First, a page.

This is particularly important for higher value goods where the value may be difficult to determine and potential buyers may be difficult to find. Instinctively we know that a one-on-one negotiation may not bring the best deal and we want to hear what others are willing to offer. Without competitive bidding from a number of interested potential buyers, it is difficult to know if you will be getting a reasonable return for your more valuable items.

Downsizing Tip #5: Once you decide to sell an item, don't set a reserve or minimum price

An old saying goes: Your item is worth whatever you say it's worth as long as it's not for sale. When you want to sell it, it only matters what someone will pay.

It's a trap to think that having a reserve ensures that you get the price you want for an item. In fact, what it often means is that you don't sell the item just when you need the house empty for closing. This is fine for those who truly want to keep the item, but in the context of downsizing this approach can add effort and stress that you don't need. It also means making tougher choices about how to sell or otherwise dispose of valuable goods or, potentially, paying years of storage fees.

Solution: Use competitive bidding to get the best price you can and encourage lots of bidders to start bidding with no reserve prices. Once engaged, let the excitement of the auction process encourage them to bid prices up to what they are willing to pay. Auction leverages the natural competitive forces of the marketplace to drive prices to their highest level within a given time frame.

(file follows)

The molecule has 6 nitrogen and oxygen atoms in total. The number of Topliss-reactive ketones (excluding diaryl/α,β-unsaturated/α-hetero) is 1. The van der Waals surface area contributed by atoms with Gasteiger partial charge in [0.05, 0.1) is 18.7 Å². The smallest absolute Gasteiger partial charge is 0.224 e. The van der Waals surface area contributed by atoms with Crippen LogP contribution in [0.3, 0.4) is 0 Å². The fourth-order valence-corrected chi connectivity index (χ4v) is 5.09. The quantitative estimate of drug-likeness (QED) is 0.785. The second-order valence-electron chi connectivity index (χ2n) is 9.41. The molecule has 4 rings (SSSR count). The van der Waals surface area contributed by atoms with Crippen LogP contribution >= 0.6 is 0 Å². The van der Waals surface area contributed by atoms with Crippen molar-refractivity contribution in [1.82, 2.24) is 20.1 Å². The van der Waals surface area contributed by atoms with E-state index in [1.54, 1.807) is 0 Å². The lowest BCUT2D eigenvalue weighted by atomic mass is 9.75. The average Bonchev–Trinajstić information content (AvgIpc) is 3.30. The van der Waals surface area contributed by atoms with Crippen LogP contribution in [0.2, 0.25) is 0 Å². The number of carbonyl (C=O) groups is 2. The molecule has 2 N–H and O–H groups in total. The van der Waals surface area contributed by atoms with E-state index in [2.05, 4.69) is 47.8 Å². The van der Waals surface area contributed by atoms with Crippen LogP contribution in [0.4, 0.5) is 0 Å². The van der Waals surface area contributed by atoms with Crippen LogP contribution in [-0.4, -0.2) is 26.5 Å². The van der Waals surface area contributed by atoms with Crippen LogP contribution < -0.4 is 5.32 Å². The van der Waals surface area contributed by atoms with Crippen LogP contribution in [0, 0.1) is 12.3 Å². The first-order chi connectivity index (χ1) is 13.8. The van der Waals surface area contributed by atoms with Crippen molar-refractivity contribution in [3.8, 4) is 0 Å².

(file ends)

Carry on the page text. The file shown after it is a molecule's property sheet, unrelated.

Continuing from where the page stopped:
Downsizing Tip #6: Choose a low stress approach to selling your unwanted items

Selling the unwanted contents of your house can be challenging and time consuming, but it doesn't have to be that way. You are busy enough with the move and don't need more stress at this point in your life.

Listing items for sale in the classified section of newspapers or online with eBay, Craigslist or Kijiji, can result in a lot of phone calls and emails. These inquiries (e.g., whether the item is still for sale, its features and condition, a time it can be seen and negotiations about the price) can be quite a burden. Allowing strangers to come into your home to inspect can also be a security concern. This approach may not be suitable or desirable for people with lots of items to sell.

Tag sales (also known as content sales) are like a super sized garage sale. A price is tagged to each item and the public is invited to come in on a particular day to buy. It can be a chaotic environment that is difficult to control if a lot of people show up. The owner may be concerned about damage to the home and potential theft of items. A thorough paper trail of what each item sold for may be lacking. At the end of it all, 30% or more of the contents may be left unsold. All this can add unnecessary stress to your move.

Bulk buyers may come in and give you one price to take it all away. They make their money on reselling the higher value goods and will assign little (sometimes negative) value to much of your contents. You may end up with pennies on the dollar and concerns about how many of your items will end up in the landfill. For many people this approach is not an option.

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Related articles:


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Reduce your belongings


Retirement home basics


What are the real costs of aging at home?


Retiring in a rural area or small town: What you need to know


Are you a garage sales veteran? Share your best tips in the comments section below!